2. Restriction on sending or receiving letters or other correspondence (including the use of electronic or internet correspondence) in order to protect a child or another person from harm, injury or to protect property from being damaged;
  3. Reparation, involving the child doing something to put right the wrong they have done; e.g. a letter of apology, repairing damage or returning stolen property;
  4. Early bedtimes, by up to half an hour or as agreed with the child's Social Worker;
  5. Short term removal of equipment from their bedroom, as a consequence of inappropriate use for example the use of a TV or games console (e.g. 24hours removal of equipment);
  6. Loss of privileges, for example the withdrawal of the privilege of staying up late.

5.3 Actions that are Non Approved

The following actions are Non Approved, which means they may never be imposed upon children:

  1. Any form of corporal punishment; i.e. any intentional application of force as punishment, including slapping, punching, rough handling and throwing missiles;
  2. Any action relating to the consumption or deprivation of food or drink (with the exception of 'treats' such as sweets, take-away);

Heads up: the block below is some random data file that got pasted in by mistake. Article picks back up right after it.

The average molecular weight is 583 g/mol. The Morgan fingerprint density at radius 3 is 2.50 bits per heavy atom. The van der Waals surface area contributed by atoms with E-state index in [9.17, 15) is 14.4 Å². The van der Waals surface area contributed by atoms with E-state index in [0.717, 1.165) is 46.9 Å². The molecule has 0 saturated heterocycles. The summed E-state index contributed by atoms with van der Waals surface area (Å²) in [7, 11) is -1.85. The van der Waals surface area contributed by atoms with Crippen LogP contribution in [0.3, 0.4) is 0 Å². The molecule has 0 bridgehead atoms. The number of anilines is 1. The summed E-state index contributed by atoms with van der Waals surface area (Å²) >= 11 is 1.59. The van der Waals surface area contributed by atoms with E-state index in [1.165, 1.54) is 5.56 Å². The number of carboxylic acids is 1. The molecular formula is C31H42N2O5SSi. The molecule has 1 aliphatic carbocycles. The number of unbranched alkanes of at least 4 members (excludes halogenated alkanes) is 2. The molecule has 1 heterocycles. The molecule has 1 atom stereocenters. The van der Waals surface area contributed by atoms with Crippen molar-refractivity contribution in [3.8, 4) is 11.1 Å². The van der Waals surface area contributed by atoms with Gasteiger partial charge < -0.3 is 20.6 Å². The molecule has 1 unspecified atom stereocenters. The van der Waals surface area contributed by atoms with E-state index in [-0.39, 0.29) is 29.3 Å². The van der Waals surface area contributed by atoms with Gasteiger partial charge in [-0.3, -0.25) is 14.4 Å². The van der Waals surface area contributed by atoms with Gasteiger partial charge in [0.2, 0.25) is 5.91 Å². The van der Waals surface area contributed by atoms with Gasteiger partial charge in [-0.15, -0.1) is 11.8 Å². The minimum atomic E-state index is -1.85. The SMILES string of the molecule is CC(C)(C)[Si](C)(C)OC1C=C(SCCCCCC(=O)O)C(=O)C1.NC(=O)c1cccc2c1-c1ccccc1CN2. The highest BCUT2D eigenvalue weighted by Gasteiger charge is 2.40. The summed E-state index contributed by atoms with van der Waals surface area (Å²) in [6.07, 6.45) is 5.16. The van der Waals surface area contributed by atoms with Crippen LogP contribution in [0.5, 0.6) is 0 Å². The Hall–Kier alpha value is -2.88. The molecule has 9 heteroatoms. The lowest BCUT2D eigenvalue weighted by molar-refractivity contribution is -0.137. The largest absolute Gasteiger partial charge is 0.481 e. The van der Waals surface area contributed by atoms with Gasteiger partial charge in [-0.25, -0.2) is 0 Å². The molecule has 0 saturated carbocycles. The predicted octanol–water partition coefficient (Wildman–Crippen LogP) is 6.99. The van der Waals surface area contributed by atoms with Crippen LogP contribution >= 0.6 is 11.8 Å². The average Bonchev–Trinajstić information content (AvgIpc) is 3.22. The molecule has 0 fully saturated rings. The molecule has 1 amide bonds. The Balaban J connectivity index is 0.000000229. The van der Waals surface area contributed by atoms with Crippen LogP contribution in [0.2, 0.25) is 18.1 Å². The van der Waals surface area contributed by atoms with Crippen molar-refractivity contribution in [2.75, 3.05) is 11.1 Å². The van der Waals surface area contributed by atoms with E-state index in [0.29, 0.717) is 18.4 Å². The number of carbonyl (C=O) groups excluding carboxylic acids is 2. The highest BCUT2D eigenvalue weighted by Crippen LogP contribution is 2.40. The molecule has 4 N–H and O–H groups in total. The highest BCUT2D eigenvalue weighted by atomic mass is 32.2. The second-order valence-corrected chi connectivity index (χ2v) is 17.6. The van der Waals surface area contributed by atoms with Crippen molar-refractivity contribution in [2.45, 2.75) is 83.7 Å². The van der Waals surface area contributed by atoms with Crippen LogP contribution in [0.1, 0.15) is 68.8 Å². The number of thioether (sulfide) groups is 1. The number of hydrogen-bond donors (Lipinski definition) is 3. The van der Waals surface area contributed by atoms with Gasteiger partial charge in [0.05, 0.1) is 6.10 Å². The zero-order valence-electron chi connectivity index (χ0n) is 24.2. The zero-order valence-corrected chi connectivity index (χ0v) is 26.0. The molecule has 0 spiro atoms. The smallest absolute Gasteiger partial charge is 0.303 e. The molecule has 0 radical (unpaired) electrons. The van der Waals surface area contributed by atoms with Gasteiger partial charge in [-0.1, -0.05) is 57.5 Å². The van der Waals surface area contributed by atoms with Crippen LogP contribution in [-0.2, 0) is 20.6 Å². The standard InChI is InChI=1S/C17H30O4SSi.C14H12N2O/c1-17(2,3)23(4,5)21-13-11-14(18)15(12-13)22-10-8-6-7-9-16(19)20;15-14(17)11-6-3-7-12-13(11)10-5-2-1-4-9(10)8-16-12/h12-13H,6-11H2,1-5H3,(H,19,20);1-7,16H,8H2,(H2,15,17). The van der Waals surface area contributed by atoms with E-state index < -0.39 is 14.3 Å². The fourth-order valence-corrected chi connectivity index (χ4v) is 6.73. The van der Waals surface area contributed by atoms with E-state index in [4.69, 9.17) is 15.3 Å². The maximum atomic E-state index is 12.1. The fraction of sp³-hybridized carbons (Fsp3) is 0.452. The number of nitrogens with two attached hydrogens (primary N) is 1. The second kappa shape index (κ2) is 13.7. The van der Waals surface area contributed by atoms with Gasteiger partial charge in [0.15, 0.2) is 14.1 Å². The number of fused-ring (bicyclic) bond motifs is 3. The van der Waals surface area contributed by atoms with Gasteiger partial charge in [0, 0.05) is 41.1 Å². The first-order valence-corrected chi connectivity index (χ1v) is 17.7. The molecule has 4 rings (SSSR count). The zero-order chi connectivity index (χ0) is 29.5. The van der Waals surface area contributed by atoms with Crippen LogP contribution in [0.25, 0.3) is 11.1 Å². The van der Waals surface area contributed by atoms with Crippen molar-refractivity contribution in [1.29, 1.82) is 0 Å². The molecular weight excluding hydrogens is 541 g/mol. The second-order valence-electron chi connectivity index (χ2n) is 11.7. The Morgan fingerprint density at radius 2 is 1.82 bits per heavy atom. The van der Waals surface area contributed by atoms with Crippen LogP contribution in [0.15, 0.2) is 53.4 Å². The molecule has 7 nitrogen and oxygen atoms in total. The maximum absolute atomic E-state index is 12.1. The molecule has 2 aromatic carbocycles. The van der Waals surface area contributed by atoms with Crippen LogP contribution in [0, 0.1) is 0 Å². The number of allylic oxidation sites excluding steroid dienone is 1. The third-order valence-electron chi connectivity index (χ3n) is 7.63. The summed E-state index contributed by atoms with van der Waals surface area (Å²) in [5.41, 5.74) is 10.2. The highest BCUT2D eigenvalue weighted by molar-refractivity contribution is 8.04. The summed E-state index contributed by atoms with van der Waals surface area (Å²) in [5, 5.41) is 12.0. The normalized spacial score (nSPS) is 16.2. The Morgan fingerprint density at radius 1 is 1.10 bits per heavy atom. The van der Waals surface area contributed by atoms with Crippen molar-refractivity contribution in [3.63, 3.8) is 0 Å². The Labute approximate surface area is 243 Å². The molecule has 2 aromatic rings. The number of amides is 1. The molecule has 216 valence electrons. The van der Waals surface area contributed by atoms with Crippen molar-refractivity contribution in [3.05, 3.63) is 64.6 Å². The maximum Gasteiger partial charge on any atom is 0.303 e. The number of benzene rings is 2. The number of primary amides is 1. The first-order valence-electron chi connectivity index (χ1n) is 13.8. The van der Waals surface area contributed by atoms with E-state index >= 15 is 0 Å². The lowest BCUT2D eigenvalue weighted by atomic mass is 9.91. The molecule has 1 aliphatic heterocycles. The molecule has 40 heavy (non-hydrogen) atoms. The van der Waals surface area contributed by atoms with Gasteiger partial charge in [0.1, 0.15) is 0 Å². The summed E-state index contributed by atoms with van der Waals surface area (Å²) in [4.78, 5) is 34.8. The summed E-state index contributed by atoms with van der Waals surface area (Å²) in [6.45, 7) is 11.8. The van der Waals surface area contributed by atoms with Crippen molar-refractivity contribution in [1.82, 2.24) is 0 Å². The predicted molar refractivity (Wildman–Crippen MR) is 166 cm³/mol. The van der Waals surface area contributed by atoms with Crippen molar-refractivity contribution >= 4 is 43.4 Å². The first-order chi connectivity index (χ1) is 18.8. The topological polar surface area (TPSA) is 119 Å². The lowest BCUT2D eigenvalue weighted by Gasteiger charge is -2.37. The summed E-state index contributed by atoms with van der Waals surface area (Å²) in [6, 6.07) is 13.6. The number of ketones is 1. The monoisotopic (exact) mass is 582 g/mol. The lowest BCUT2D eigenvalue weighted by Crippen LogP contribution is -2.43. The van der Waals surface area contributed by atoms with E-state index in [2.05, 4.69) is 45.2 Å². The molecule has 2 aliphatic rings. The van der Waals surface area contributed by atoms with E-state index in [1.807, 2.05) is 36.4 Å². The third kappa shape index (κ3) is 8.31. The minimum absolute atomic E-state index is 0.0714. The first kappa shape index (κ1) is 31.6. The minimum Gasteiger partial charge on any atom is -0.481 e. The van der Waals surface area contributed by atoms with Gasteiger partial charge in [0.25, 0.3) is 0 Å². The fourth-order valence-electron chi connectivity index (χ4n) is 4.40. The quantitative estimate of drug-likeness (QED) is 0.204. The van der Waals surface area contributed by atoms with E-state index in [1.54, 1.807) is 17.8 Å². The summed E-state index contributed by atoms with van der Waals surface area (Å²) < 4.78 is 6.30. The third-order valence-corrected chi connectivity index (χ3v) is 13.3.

3. Any restriction on a child's contact with their parents, relatives or friends; visits to the child by his or her parents, relatives or friends; a child's communications with any of the persons listed below*; or their access to any telephone helpline providing counselling or advice for children (N.B. This does not prevent contact or communication being restricted in exceptional circumstances, where it is necessary to do so to protect the child or others - see Family Time with Parents, other Adults and Siblings Procedure);
  4. Any requirement that a child wear distinctive or inappropriate clothes;
  5. The use or withholding of medication or medical or dental treatment;
  6. The intentional deprivation of sleep;
  7. The modification of a child's behaviour through bribery or the use of threats;
  8. Any action used intentionally or unintentionally which may humiliate a child or could cause them to be ridiculed;
  9. The imposition of any fine or financial penalty, other than a requirement for the payment of a reasonable sum by way of reparation;
  10. Any intimate physical examination of a child;
  11. The withholding of aids/equipment needed by a disabled child;
  12. Any measure which involves a child in the imposition of any measure against any other child; or the sanction of a group of children for the behaviour of an individual child;
  13. Swearing at or the use of foul, demeaning or humiliating language or measures;

*The persons with whom the child may have contact, in relation to c. above, are:

  1. Any officer of the Children and Family Court Advisory and Support Service appointed for the child;
  2. Any social worker for the time being assigned to the child by their placing authority;
  3. Any person appointed in respect of any requirement of the procedure specified in the Representations Procedure (Children) Regulations 1991;
  4. An Independent Visitor;
  5. Any person authorised by the Regulatory Authority e.g. Ofsted.

5.4 Recording of Consequences